“Since the start of the pandemic, retailers have made significant strides in engaging consumers by increasing their online presence and tapping into social media, but there’s no denying the fact that the physical store is increasingly becoming more of a transactional experience,” added Weintraub. “While it’s yet to be determined whether this is a temporary shift in response to the ongoing pandemic, it is indicative of Canadians’ continuing migration to online shopping. What is clear is that e-commerce and bricks-and-mortar both have a significant role to play along the path to purchase—and a frictionless, omnichannel experience never goes out of style.”

Keeping in line with Deloitte’s report published in the early months of the pandemic, The future of the mall: Building a new kind of destination for the post-pandemic world, there has been a shift in the amount of customers shopping at enclosed malls. Before the pandemic, 24 per cent of customers indicated that they shop at enclosed malls more than once a week; now, only 13 per cent report similar activity. Despite this notable drop in physical shoppers, customers aren’t giving up on traditional retail just yet, with 49 per cent stating they prefer to shop in stores for holiday purchases, spending 55 per cent of their holiday budget at bricks-and-mortar locations.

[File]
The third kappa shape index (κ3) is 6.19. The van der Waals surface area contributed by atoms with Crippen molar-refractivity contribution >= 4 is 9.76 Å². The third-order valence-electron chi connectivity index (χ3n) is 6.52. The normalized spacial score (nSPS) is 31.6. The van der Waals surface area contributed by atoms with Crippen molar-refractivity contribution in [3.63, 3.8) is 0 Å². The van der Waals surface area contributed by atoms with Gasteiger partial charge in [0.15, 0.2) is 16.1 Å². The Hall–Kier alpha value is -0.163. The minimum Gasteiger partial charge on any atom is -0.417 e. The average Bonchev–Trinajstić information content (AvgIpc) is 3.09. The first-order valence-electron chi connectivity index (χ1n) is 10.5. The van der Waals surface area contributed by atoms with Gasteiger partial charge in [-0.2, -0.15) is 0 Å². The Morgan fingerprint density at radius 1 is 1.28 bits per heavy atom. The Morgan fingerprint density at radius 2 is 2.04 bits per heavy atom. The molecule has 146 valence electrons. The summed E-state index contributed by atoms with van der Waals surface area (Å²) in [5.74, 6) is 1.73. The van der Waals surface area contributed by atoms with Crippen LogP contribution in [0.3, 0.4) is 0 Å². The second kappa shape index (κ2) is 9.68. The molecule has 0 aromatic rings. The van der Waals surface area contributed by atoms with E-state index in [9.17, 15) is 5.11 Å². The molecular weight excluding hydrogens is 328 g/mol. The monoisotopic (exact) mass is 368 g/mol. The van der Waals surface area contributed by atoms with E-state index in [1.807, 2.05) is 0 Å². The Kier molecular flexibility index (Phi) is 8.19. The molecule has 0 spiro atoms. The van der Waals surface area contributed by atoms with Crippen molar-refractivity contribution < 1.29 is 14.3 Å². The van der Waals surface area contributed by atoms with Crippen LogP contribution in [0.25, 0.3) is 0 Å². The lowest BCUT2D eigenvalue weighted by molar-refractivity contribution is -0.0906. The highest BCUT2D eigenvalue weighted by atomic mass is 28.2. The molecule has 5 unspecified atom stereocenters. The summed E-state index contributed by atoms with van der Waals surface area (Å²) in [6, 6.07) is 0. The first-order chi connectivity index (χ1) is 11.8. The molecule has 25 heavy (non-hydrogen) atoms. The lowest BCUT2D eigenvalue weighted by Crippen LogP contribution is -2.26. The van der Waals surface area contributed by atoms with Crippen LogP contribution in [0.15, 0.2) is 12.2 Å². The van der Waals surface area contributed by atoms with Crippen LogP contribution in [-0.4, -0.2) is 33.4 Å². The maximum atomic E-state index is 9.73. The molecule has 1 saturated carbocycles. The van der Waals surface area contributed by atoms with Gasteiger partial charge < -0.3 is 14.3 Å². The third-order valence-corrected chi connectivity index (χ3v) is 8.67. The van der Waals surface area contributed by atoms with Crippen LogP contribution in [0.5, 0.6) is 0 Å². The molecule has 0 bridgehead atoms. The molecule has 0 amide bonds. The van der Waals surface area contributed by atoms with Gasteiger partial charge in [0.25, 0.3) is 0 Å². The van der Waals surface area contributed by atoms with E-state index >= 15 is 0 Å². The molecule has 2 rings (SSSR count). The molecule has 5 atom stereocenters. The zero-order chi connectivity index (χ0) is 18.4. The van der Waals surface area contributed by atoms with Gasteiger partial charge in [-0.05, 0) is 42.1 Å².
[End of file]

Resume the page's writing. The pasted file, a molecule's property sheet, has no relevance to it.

Canadians want to shop local, but can’t shake the allure of Amazon

Shopping local may be top of mind for most Canadian consumers in 2021, but that doesn’t mean most retailers still won’t have to compete against the enduring allure of Amazon. Although over half of shoppers (53 per cent) want to buy gifts that support local or small businesses this holiday season, Amazon will be the top shopping destination for Canadians (62 per cent), ahead of mass merchants (55 per cent), grocery stores (48 per cent), and warehouses/membership clubs (41 per cent). Likewise, 40 per cent of Canadians are now Amazon Prime members, up from 37 per cent last year.

Despite Canadians’ clear preference for shopping via Amazon, they do express some concern when it comes to the amount of packaging involved in online shopping (48 per cent), although it appears the allure of fast, free delivery may trump the worry of excess waste. All told, most consumers will be looking to Amazon this year for the convenience of shopping from home (62 per cent), 24/7 availability (57 per cent), and home delivery (53 per cent). Likewise, Amazon remains the leading destination for gift inspiration for the second year in a row (57 per cent), ahead of browsing stores (56 per cent) and Google searches (55 per cent).

Learn more about the 2021 holiday spending forecast and retail trends here.

SOURCE Deloitte & Touche


  1. I appreciate the Canadian research you do, thank you.

    I’d add that shopping on Amazon doesn’t mean Canadians aren’t ‘shopping local’. There are a growing number of Canadian merchants who sell on the platform.